Investment View - May/June 2020
Thankfully, April has brought a little bit of calm to global markets. March saw markets fall at the fastest pace in history with enormous volatility and no safe harbour to take shelter. During mid-March liquidity became a major issue which brought central banks into swift action to settle the nerves and provide the fixed income market with stability and comfort. At one stage, a fund manager reported that US Treasuries, probably the safest haven, were struggling to trade and effectively for a short while $100 was selling at $95. Unprecedented, it certainly was as indeed was much that has happened to us all since Coronavirus swept across the world impacting everyone, every business and economy.
The response by Governments has been widely applauded, particularly with the fiscal and monetary ammunition launched at solving the immediate problems of economies closing and the ensuing distress. A new word for most of us, furlough, became part of our vocabulary as did PPE. The response has been immense and whilst creating huge national debt was essential to allow a road to be navigated through this maelstrom whilst to some extent alleviating immediate financial worries and put the focus on health and staying safe. The central banks actions, which have been rapid and dwarf the action of the Great Financial Crisis over 10 years ago has altered views towards fixed income. Government bonds have, unsurprisingly, risen in esteem after a short but rapid sell-off, while investment grade and high yield credit are looking interesting. A question, though, is whether all the intervention will lead to a sovereign debt crisis. It is very possible so we view the latter asset classes more favourably just now.
The temptation during times of market crisis is to head to the hills, sell the portfolio as fear takes over that this downward rush is never going to end. We know from behavioural finance that we are wired to be loss averse. The feeling of a loss is much more acute than the pleasure of a gain. Our message through this crisis continues to be do not run, stay invested and wait for some clarity to appear.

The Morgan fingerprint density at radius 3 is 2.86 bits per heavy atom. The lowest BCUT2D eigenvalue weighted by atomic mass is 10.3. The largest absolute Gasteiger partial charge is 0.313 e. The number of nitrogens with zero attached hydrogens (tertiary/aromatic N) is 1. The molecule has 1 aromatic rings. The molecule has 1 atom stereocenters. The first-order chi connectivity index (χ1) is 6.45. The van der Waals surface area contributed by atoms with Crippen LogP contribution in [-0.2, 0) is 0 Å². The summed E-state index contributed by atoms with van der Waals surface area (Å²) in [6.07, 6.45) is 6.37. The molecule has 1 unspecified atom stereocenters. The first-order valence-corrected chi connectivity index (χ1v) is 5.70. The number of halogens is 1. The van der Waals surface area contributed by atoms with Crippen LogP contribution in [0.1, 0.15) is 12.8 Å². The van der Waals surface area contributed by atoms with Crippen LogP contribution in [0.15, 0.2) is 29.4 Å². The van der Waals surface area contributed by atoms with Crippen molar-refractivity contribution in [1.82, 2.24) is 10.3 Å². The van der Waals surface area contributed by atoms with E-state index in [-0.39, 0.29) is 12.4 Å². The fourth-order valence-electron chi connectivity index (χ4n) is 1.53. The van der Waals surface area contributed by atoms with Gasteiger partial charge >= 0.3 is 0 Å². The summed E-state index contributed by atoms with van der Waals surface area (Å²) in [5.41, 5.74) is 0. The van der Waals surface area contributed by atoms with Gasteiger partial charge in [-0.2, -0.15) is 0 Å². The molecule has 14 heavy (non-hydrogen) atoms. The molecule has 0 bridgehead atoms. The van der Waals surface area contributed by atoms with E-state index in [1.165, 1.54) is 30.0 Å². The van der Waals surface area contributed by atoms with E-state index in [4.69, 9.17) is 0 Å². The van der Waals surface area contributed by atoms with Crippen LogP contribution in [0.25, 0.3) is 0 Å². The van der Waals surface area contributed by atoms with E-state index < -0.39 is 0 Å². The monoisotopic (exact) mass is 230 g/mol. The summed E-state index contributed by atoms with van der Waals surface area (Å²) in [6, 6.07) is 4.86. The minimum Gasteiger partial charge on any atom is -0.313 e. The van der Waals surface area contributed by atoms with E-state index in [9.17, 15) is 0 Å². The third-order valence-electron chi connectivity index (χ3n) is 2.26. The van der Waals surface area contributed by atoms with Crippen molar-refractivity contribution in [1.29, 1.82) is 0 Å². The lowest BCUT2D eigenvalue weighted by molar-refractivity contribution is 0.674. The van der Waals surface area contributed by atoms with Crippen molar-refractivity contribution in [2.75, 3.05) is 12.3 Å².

The table below extracted from independent information compiled by Schroders would confirm the historical benefit of that strategy.
It has been described as comparing it to driving your car. If you only look 6 inches beyond your bonnet you will likely end up in trouble. You need to look way ahead and work out what you are seeing and if there are obstacles to be avoided or to be aware of. If you can’t see, then park up and wait until you can.
Although it might be less dense, we still think there is quite a thick fog around the global economies, and no one is clear what lies ahead and how long it will be before economies (and life) can revert to some normality. This vision also is relevant when considering valuations or Price/Earnings. It is the future cash generation that matters and often that gets lost by many.
It is encouraging that many asset classes have recovered some of the very dramatic falls experienced through March. The rate of recovery has been surprisingly fast when in reality little has happened as yet to resolve the cause of the crisis. Whilst vaccines and drugs are under test, there is more hope than expectation that a solution can be found quickly. It could be argued that the extreme sell-off was indeed extreme and everything was marked down – the good, the bad and the ugly. There are technical reasons that can cause extremes, and this happened here.